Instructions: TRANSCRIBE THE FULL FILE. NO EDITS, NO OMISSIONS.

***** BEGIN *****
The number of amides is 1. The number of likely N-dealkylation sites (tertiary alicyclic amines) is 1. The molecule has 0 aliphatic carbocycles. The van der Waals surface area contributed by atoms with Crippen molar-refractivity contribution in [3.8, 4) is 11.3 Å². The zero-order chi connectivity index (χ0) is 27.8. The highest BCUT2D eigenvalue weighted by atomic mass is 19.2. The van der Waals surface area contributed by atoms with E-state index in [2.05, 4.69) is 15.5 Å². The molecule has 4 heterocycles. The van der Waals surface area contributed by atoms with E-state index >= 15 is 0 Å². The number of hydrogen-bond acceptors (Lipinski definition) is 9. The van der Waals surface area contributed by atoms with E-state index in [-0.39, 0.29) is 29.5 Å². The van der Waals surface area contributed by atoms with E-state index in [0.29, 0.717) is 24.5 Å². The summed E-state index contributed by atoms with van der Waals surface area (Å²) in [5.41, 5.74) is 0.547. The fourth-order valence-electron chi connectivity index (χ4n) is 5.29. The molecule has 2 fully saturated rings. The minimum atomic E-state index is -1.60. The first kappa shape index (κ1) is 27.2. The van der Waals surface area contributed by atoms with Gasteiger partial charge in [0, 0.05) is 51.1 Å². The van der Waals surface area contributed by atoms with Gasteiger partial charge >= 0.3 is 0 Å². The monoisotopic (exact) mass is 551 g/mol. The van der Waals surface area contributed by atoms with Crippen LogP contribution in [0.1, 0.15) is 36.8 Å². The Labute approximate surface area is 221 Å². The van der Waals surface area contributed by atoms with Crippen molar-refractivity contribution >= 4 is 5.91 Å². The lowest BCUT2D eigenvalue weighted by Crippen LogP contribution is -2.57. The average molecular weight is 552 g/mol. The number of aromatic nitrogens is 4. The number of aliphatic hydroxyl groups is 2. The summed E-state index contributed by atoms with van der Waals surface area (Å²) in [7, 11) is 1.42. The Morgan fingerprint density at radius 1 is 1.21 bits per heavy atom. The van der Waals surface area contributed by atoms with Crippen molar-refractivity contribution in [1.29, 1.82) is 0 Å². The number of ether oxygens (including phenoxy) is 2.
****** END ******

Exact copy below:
The number of amides is 1. The number of likely N-dealkylation sites (tertiary alicyclic amines) is 1. The molecule has 0 aliphatic carbocycles. The van der Waals surface area contributed by atoms with Crippen molar-refractivity contribution in [3.8, 4) is 11.3 Å². The zero-order chi connectivity index (χ0) is 27.8. The highest BCUT2D eigenvalue weighted by atomic mass is 19.2. The van der Waals surface area contributed by atoms with E-state index in [2.05, 4.69) is 15.5 Å². The molecule has 4 heterocycles. The van der Waals surface area contributed by atoms with E-state index >= 15 is 0 Å². The number of hydrogen-bond acceptors (Lipinski definition) is 9. The van der Waals surface area contributed by atoms with E-state index in [-0.39, 0.29) is 29.5 Å². The van der Waals surface area contributed by atoms with E-state index in [0.29, 0.717) is 24.5 Å². The summed E-state index contributed by atoms with van der Waals surface area (Å²) in [5.41, 5.74) is 0.547. The fourth-order valence-electron chi connectivity index (χ4n) is 5.29. The molecule has 2 fully saturated rings. The minimum atomic E-state index is -1.60. The first kappa shape index (κ1) is 27.2. The van der Waals surface area contributed by atoms with Gasteiger partial charge in [0, 0.05) is 51.1 Å². The van der Waals surface area contributed by atoms with Gasteiger partial charge >= 0.3 is 0 Å². The monoisotopic (exact) mass is 551 g/mol. The van der Waals surface area contributed by atoms with Crippen LogP contribution in [0.1, 0.15) is 36.8 Å². The Labute approximate surface area is 221 Å². The van der Waals surface area contributed by atoms with Crippen molar-refractivity contribution >= 4 is 5.91 Å². The lowest BCUT2D eigenvalue weighted by Crippen LogP contribution is -2.57. The average molecular weight is 552 g/mol. The number of aromatic nitrogens is 4. The number of aliphatic hydroxyl groups is 2. The summed E-state index contributed by atoms with van der Waals surface area (Å²) in [7, 11) is 1.42. The Morgan fingerprint density at radius 1 is 1.21 bits per heavy atom. The van der Waals surface area contributed by atoms with Crippen molar-refractivity contribution in [1.29, 1.82) is 0 Å². The number of ether oxygens (including phenoxy) is 2.